Like most city dwellers, Robin Parker is used to uncomfortable public moments. “Riding back and forth on the T, I see a lot of things,” she said.
But one recent evening, her attention was drawn to a group of teenage boys in prep-school khakis and their loud, crude insults about women and African Americans. Unsure whether to speak up, she finally targeted the most vulnerable-looking boy. “You’re too handsome to be talking like this on the train,” she told him.
“They dropped their heads, stopped the conversation, and apologized,” said Parker, manager of Harvard’s Events and Information Center. Before she got off the train, a white man approached and thanked her, a black woman, for saying what he couldn’t.
As Parker relayed her story in the Barker Center, a hush fell over the crowd. It was the end of a Dec. 7 workshop on bystander awareness, and many participants had confessed how helpless they often feel in such situations.
“It’s about being able to bring the unspoken into a moment comfortably,” Parker said. But not everyone manages to be so gracious — or effective — when countering behaviors or remarks that touch on race, ethnicity, gender, or sexuality in the workplace. Everyone has a story of, say, a female team member being ignored at a big presentation, a co-worker unknowingly using a racially charged figure of speech, or a minority colleague being mistaken for waitstaff at a networking reception.
But in the moment, employees often clam up out of embarrassment, confusion, self-doubt, or other reasons. In the process, they miss opportunities to show solidarity and reinforce diversity as one of Harvard’s key values, said workshop co-leader Maureen Scully, assistant professor of management at the University of Massachusetts, Boston.
“It’s like CPR training,” Blake-Beard said. “By practicing it, it becomes instinct.”
The session was part of the Diversity Dialogue series hosted by the Faculty of Arts and Sciences’ Human Resources Diversity Initiative. The workshop drew participants from Schools and departments ranging from the Harvard University Police Department to Hospitality and Dining Services.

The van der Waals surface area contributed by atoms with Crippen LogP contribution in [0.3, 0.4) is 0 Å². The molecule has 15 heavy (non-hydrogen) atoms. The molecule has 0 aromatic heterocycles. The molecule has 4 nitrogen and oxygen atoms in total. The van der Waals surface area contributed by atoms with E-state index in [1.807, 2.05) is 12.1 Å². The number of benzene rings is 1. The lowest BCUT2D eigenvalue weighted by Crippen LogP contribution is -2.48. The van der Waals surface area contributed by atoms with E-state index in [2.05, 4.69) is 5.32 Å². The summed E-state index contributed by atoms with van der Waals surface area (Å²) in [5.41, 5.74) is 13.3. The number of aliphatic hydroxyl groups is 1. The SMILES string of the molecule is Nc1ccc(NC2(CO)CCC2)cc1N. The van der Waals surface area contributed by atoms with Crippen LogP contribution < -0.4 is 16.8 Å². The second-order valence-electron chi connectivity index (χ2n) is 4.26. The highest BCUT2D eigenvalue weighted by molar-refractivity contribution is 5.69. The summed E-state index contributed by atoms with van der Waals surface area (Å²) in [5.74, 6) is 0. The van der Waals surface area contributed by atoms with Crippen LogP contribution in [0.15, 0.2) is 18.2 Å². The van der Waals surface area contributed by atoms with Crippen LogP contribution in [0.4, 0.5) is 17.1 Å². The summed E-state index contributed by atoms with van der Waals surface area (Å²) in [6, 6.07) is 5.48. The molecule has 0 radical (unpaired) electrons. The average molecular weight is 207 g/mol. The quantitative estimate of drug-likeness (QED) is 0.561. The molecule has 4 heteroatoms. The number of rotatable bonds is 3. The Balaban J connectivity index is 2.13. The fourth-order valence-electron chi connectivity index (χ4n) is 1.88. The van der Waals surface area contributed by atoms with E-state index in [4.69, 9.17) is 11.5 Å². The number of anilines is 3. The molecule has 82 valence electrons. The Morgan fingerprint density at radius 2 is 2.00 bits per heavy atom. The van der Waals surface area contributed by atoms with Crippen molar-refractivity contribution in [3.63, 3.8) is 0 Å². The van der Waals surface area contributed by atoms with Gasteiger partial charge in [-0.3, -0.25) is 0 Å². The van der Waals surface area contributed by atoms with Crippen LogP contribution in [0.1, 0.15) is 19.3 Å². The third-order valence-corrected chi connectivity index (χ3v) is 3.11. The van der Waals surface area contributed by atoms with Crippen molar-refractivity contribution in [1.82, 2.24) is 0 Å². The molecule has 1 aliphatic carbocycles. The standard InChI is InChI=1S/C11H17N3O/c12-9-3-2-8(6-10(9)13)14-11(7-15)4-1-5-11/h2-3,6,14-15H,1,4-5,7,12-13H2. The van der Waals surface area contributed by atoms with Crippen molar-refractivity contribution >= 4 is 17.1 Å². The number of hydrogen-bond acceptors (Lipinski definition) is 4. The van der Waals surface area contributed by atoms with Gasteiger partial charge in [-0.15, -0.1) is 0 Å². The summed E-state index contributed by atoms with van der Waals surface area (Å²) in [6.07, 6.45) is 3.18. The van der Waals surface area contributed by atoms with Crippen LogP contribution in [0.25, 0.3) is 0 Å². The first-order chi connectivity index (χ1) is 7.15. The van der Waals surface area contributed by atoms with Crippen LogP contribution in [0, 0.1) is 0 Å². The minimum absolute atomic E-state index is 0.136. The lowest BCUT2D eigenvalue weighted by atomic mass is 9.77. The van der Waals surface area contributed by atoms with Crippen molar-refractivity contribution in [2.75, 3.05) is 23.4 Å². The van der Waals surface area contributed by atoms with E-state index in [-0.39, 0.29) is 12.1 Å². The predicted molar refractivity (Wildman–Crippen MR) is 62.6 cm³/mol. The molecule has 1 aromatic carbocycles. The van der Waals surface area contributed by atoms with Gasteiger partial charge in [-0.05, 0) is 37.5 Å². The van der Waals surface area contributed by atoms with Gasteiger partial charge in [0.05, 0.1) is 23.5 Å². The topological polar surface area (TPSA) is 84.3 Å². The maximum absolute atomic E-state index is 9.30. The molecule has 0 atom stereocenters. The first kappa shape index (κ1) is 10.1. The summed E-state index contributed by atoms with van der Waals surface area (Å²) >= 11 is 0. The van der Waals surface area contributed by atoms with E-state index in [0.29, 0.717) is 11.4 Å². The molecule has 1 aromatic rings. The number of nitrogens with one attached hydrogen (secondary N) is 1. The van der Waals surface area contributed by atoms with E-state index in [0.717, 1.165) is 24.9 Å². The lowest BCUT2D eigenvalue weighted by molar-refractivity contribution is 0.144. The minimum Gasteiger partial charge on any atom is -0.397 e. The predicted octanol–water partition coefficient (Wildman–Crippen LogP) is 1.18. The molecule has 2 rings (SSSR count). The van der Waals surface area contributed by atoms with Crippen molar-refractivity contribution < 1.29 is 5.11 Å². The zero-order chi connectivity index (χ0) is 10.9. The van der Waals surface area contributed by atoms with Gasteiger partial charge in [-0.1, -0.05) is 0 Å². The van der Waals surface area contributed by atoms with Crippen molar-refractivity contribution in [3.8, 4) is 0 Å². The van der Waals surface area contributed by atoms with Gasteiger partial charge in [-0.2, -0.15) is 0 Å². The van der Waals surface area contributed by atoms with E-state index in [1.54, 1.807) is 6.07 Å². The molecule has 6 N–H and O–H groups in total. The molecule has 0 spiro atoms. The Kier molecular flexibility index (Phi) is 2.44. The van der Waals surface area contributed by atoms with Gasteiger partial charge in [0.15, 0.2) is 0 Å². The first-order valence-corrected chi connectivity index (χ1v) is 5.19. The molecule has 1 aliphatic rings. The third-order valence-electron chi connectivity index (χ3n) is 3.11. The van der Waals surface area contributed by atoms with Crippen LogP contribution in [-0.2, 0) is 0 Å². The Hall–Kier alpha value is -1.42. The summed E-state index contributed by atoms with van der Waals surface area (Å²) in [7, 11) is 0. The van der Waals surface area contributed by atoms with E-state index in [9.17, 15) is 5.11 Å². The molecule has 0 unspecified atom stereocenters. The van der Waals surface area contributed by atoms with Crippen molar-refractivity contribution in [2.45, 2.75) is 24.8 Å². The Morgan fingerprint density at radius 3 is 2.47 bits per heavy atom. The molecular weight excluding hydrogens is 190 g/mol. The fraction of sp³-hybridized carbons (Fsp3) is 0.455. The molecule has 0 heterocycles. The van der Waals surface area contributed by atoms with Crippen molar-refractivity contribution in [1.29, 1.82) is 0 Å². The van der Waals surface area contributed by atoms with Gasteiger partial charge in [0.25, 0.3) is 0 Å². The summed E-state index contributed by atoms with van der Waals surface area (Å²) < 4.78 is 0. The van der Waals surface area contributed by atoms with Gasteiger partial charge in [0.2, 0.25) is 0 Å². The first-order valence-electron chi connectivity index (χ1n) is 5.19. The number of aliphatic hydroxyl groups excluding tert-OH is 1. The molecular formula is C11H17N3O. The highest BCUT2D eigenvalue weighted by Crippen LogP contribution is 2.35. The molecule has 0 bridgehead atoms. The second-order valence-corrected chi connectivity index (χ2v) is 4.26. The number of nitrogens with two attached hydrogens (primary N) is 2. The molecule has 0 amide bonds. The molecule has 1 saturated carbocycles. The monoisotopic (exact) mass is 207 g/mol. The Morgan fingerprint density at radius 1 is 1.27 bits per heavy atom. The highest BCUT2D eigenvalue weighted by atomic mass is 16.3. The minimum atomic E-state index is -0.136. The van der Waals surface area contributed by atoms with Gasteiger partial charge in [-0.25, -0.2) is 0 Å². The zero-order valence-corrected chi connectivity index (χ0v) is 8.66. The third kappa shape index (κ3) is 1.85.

As small groups acted out bystander responses to various scenarios, Blake-Beard and Scully emphasized how critical bystander support has become in increasingly diverse universities and businesses.
“Now more than ever, as we are collaborating and competing with people who are so different from us … we need to know how to leverage differences,” Blake-Beard said.
Some simple bystander strategies they suggested include:
- Reset the situation. Draw attention to a slight or inappropriate remark by using humor, calling for an end to the conversation, or merely saying, “Ouch.”
- Include someone who is being ignored. Introduce the person by name, and use welcoming body language and conversational segues to bring the person into the dialogue.
- Facilitate conversation, but don’t dictate. If your colleagues are at an impasse over a touchy issue, ask clarifying questions, paraphrase them respectfully, and ask for help from a third party if necessary. Don’t gang up.
While the workshop’s core examples addressed gender and race, attendee Joseph Powers, director of group therapy at Harvard-affiliated McLean Hospital, said bystander mediation skills have much broader applications.
“I listen to patients all the time who are concerned about bias and prejudice toward people with psychiatric illnesses,” Powers said. “I wanted to learn some strategies to counter the bystander effect, skills that I could teach them. I think I got some good ideas.”